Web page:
She has accomplished a lot and her dreams are not over. She aspires to become an influencer for good like Oprah Winfrey on an International level and become a role model for young people. She is even entertaining the idea of one day becoming a Deaf actress in a Hollywood movie. In addition to all of those things, she loves the concept of giving back to the community. 

Two of Angela Lynn’s favorite quotes that motivate her dreams are: “One moment can change a day, one day can change a life, one life can change the world.” and “Be the change you want to see”.

Talk Show Host

After much internal debate, Angela Lynn decided to follow her dream of becoming a Deaf talk show host. She is proud to have a positive and uplifting show, “The Angela Lynn Show”. It is an internationally diverse television talk show and the first of its kind with a Deaf, female host. We live in the age of awareness when it comes to “Diversity” and “Inclusion”, and it is her team’s goal to create a compelling and entertaining television show for the Deaf and also for people who can hear. By focusing on the similarities that we all share and highlighting the accomplishments of influential people such as: motivational speakers, chefs, comedians, actors, and entertainers, the show helps to EDUCATE, INSPIRE and MOTIVATE their viewers to follow their dreams. Angela Lynn’s exceptional perspective; and insights stem from national and international travel that has connected her with people from around the world.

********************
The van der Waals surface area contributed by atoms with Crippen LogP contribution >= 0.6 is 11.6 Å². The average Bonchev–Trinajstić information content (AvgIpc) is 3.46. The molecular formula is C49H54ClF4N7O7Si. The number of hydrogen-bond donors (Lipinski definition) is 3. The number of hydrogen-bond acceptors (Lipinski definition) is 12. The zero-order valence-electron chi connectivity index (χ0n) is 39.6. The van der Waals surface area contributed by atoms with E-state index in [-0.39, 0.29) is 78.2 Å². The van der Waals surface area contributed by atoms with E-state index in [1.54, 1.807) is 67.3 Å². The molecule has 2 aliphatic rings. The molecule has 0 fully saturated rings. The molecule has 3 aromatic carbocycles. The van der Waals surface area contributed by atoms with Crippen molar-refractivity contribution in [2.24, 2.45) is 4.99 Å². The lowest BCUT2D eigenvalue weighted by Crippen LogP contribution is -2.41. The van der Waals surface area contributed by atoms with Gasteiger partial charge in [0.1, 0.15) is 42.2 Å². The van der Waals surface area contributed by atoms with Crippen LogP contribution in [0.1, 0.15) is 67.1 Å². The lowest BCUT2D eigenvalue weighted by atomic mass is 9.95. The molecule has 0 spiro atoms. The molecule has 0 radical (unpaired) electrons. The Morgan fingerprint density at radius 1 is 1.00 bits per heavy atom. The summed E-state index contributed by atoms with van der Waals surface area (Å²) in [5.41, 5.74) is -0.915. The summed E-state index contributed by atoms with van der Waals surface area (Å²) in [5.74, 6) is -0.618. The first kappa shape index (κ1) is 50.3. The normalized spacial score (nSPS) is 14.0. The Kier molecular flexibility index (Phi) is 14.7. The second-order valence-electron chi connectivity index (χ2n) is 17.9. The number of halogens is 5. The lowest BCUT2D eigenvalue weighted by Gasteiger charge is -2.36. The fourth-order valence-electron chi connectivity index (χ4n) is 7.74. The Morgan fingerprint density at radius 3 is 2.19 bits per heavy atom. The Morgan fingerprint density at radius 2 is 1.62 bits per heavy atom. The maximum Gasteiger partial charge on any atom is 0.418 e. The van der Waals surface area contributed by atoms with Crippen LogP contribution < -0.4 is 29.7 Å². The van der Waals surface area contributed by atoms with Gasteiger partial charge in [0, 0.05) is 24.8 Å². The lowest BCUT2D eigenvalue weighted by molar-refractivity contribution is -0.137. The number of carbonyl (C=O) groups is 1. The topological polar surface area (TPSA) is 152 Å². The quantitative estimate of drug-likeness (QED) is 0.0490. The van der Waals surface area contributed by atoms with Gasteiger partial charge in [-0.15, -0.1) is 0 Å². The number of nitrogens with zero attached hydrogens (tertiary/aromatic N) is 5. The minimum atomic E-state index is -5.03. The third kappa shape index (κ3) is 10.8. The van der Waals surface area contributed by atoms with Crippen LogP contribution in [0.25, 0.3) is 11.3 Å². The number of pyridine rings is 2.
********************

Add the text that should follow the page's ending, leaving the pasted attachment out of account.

The show brings cultural awareness, perspective, and entertainment to Deaf, hard of hearing viewers and viewers without hearing loss. She has gone the extra mile to make sure her show is available to everyone. It is broadcast in sign language, with closed captions and voiceovers. For that reason, she has been called The Voice of Inclusion.